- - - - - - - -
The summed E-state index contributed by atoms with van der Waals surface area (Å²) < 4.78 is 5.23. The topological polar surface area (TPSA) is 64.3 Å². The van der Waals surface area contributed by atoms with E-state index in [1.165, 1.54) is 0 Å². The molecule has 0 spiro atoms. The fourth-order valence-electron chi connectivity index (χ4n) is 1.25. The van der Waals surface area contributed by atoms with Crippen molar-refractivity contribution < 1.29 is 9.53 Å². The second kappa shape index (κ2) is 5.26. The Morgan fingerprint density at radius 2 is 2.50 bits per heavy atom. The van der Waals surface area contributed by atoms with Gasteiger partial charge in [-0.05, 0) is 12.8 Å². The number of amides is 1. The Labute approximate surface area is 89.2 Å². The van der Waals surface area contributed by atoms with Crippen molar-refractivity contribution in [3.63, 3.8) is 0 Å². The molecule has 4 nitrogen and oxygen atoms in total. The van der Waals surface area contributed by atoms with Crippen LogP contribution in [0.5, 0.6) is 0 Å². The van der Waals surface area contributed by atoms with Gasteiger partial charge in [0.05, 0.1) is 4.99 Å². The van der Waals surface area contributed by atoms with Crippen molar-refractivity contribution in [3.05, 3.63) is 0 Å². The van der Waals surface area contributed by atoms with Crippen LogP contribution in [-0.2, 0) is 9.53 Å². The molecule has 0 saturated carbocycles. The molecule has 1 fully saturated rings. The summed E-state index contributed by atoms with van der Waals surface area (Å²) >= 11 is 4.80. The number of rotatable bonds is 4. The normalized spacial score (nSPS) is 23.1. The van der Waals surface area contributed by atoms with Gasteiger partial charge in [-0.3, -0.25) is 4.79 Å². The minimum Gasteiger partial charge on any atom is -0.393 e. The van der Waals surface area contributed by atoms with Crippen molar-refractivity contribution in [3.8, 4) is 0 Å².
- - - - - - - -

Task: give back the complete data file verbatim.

The summed E-state index contributed by atoms with van der Waals surface area (Å²) < 4.78 is 5.23. The topological polar surface area (TPSA) is 64.3 Å². The van der Waals surface area contributed by atoms with E-state index in [1.165, 1.54) is 0 Å². The molecule has 0 spiro atoms. The fourth-order valence-electron chi connectivity index (χ4n) is 1.25. The van der Waals surface area contributed by atoms with Crippen molar-refractivity contribution < 1.29 is 9.53 Å². The second kappa shape index (κ2) is 5.26. The Morgan fingerprint density at radius 2 is 2.50 bits per heavy atom. The van der Waals surface area contributed by atoms with Gasteiger partial charge in [-0.05, 0) is 12.8 Å². The number of amides is 1. The Labute approximate surface area is 89.2 Å². The van der Waals surface area contributed by atoms with Crippen molar-refractivity contribution in [3.63, 3.8) is 0 Å². The molecule has 4 nitrogen and oxygen atoms in total. The van der Waals surface area contributed by atoms with Crippen LogP contribution in [0.5, 0.6) is 0 Å². The van der Waals surface area contributed by atoms with Gasteiger partial charge in [0.05, 0.1) is 4.99 Å². The van der Waals surface area contributed by atoms with Crippen molar-refractivity contribution in [3.05, 3.63) is 0 Å². The van der Waals surface area contributed by atoms with Crippen LogP contribution in [-0.2, 0) is 9.53 Å². The molecule has 0 saturated carbocycles. The molecule has 1 fully saturated rings. The summed E-state index contributed by atoms with van der Waals surface area (Å²) >= 11 is 4.80. The number of rotatable bonds is 4. The normalized spacial score (nSPS) is 23.1. The van der Waals surface area contributed by atoms with Gasteiger partial charge in [-0.3, -0.25) is 4.79 Å². The minimum Gasteiger partial charge on any atom is -0.393 e. The van der Waals surface area contributed by atoms with Crippen molar-refractivity contribution in [3.8, 4) is 0 Å².